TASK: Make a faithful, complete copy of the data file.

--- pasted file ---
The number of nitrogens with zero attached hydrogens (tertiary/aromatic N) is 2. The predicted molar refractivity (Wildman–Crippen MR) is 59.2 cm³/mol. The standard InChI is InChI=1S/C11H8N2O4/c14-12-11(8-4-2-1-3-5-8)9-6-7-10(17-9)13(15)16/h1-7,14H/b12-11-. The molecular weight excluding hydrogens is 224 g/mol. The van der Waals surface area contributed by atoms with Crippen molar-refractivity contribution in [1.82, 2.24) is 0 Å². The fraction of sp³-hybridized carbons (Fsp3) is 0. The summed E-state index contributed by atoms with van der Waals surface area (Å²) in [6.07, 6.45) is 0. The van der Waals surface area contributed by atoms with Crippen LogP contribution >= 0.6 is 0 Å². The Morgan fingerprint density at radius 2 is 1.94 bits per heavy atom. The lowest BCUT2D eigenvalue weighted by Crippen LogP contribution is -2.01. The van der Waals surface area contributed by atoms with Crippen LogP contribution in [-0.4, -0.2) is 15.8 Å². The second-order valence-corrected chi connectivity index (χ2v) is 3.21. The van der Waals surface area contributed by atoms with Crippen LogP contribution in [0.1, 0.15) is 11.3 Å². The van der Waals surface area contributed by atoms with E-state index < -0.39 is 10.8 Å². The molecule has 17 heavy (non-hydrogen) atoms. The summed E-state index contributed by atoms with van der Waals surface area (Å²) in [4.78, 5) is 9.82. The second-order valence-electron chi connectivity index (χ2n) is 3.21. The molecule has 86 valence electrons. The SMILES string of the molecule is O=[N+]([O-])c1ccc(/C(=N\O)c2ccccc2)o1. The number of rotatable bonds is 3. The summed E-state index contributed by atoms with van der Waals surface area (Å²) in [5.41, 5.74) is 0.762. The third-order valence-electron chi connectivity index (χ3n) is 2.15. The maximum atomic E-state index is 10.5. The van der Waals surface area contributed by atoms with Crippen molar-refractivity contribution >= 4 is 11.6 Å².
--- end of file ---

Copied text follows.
The number of nitrogens with zero attached hydrogens (tertiary/aromatic N) is 2. The predicted molar refractivity (Wildman–Crippen MR) is 59.2 cm³/mol. The standard InChI is InChI=1S/C11H8N2O4/c14-12-11(8-4-2-1-3-5-8)9-6-7-10(17-9)13(15)16/h1-7,14H/b12-11-. The molecular weight excluding hydrogens is 224 g/mol. The van der Waals surface area contributed by atoms with Crippen molar-refractivity contribution in [1.82, 2.24) is 0 Å². The fraction of sp³-hybridized carbons (Fsp3) is 0. The summed E-state index contributed by atoms with van der Waals surface area (Å²) in [6.07, 6.45) is 0. The van der Waals surface area contributed by atoms with Crippen LogP contribution >= 0.6 is 0 Å². The Morgan fingerprint density at radius 2 is 1.94 bits per heavy atom. The lowest BCUT2D eigenvalue weighted by Crippen LogP contribution is -2.01. The van der Waals surface area contributed by atoms with Crippen LogP contribution in [-0.4, -0.2) is 15.8 Å². The second-order valence-corrected chi connectivity index (χ2v) is 3.21. The van der Waals surface area contributed by atoms with Crippen LogP contribution in [0.1, 0.15) is 11.3 Å². The van der Waals surface area contributed by atoms with E-state index < -0.39 is 10.8 Å². The molecule has 17 heavy (non-hydrogen) atoms. The summed E-state index contributed by atoms with van der Waals surface area (Å²) in [4.78, 5) is 9.82. The second-order valence-electron chi connectivity index (χ2n) is 3.21. The molecule has 86 valence electrons. The SMILES string of the molecule is O=[N+]([O-])c1ccc(/C(=N\O)c2ccccc2)o1. The number of rotatable bonds is 3. The summed E-state index contributed by atoms with van der Waals surface area (Å²) in [5.41, 5.74) is 0.762. The third-order valence-electron chi connectivity index (χ3n) is 2.15. The maximum atomic E-state index is 10.5. The van der Waals surface area contributed by atoms with Crippen molar-refractivity contribution >= 4 is 11.6 Å².